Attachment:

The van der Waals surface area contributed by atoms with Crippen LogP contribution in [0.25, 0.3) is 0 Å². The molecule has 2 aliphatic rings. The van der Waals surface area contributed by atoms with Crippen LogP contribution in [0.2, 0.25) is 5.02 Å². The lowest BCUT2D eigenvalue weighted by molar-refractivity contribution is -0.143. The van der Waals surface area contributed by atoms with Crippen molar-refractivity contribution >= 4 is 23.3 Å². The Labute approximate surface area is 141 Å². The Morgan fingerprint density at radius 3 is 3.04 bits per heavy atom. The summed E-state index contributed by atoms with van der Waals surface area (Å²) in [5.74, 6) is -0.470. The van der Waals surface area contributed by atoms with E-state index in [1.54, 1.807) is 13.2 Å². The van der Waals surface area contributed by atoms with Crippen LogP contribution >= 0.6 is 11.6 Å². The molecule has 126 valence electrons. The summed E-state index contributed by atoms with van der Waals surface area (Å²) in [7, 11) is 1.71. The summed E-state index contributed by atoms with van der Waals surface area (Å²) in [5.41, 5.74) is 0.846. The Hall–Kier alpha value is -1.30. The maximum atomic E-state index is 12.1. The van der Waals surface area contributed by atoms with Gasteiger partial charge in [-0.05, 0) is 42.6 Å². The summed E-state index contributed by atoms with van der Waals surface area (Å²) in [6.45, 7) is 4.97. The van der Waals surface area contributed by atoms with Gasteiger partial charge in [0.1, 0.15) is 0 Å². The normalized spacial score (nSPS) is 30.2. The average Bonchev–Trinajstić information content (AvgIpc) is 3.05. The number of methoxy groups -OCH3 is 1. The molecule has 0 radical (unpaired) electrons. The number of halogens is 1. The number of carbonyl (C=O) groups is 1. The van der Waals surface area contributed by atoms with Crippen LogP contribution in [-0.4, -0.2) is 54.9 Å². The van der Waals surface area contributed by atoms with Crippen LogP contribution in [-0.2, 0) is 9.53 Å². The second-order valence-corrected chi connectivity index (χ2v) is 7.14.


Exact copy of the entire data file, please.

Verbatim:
The van der Waals surface area contributed by atoms with Crippen LogP contribution in [0.25, 0.3) is 0 Å². The molecule has 2 aliphatic rings. The van der Waals surface area contributed by atoms with Crippen LogP contribution in [0.2, 0.25) is 5.02 Å². The lowest BCUT2D eigenvalue weighted by molar-refractivity contribution is -0.143. The van der Waals surface area contributed by atoms with Crippen molar-refractivity contribution >= 4 is 23.3 Å². The Labute approximate surface area is 141 Å². The Morgan fingerprint density at radius 3 is 3.04 bits per heavy atom. The summed E-state index contributed by atoms with van der Waals surface area (Å²) in [5.74, 6) is -0.470. The van der Waals surface area contributed by atoms with E-state index in [1.54, 1.807) is 13.2 Å². The van der Waals surface area contributed by atoms with Crippen LogP contribution >= 0.6 is 11.6 Å². The molecule has 126 valence electrons. The summed E-state index contributed by atoms with van der Waals surface area (Å²) in [7, 11) is 1.71. The summed E-state index contributed by atoms with van der Waals surface area (Å²) in [5.41, 5.74) is 0.846. The Hall–Kier alpha value is -1.30. The maximum atomic E-state index is 12.1. The van der Waals surface area contributed by atoms with Gasteiger partial charge in [-0.05, 0) is 42.6 Å². The summed E-state index contributed by atoms with van der Waals surface area (Å²) in [6.45, 7) is 4.97. The van der Waals surface area contributed by atoms with Gasteiger partial charge in [0.1, 0.15) is 0 Å². The normalized spacial score (nSPS) is 30.2. The average Bonchev–Trinajstić information content (AvgIpc) is 3.05. The number of methoxy groups -OCH3 is 1. The molecule has 0 radical (unpaired) electrons. The number of halogens is 1. The number of carbonyl (C=O) groups is 1. The van der Waals surface area contributed by atoms with Crippen LogP contribution in [-0.4, -0.2) is 54.9 Å². The van der Waals surface area contributed by atoms with Crippen LogP contribution in [-0.2, 0) is 9.53 Å². The second-order valence-corrected chi connectivity index (χ2v) is 7.14.